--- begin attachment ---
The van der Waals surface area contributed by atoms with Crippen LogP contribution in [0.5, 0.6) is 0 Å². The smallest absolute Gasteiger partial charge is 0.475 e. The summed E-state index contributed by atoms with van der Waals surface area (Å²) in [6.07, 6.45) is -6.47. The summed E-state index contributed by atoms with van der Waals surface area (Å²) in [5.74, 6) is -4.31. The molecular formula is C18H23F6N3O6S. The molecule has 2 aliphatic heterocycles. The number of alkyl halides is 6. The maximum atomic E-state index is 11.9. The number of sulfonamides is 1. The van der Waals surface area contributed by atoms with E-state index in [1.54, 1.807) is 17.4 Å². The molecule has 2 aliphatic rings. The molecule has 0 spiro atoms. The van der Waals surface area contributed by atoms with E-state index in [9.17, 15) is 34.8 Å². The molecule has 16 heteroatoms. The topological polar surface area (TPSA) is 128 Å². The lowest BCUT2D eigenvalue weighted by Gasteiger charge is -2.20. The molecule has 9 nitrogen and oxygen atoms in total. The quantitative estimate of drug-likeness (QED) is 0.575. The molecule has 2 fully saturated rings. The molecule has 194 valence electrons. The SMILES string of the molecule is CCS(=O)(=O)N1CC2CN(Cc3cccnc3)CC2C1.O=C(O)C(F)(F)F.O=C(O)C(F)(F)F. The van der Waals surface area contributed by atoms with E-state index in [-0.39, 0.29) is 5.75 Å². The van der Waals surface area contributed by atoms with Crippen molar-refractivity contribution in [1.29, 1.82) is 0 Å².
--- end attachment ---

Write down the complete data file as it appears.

The van der Waals surface area contributed by atoms with Crippen LogP contribution in [0.5, 0.6) is 0 Å². The smallest absolute Gasteiger partial charge is 0.475 e. The summed E-state index contributed by atoms with van der Waals surface area (Å²) in [6.07, 6.45) is -6.47. The summed E-state index contributed by atoms with van der Waals surface area (Å²) in [5.74, 6) is -4.31. The molecular formula is C18H23F6N3O6S. The molecule has 2 aliphatic heterocycles. The number of alkyl halides is 6. The maximum atomic E-state index is 11.9. The number of sulfonamides is 1. The van der Waals surface area contributed by atoms with E-state index in [1.54, 1.807) is 17.4 Å². The molecule has 2 aliphatic rings. The molecule has 0 spiro atoms. The van der Waals surface area contributed by atoms with E-state index in [9.17, 15) is 34.8 Å². The molecule has 16 heteroatoms. The topological polar surface area (TPSA) is 128 Å². The lowest BCUT2D eigenvalue weighted by Gasteiger charge is -2.20. The molecule has 9 nitrogen and oxygen atoms in total. The quantitative estimate of drug-likeness (QED) is 0.575. The molecule has 2 fully saturated rings. The molecule has 194 valence electrons. The SMILES string of the molecule is CCS(=O)(=O)N1CC2CN(Cc3cccnc3)CC2C1.O=C(O)C(F)(F)F.O=C(O)C(F)(F)F. The van der Waals surface area contributed by atoms with E-state index in [-0.39, 0.29) is 5.75 Å². The van der Waals surface area contributed by atoms with Crippen molar-refractivity contribution in [1.29, 1.82) is 0 Å².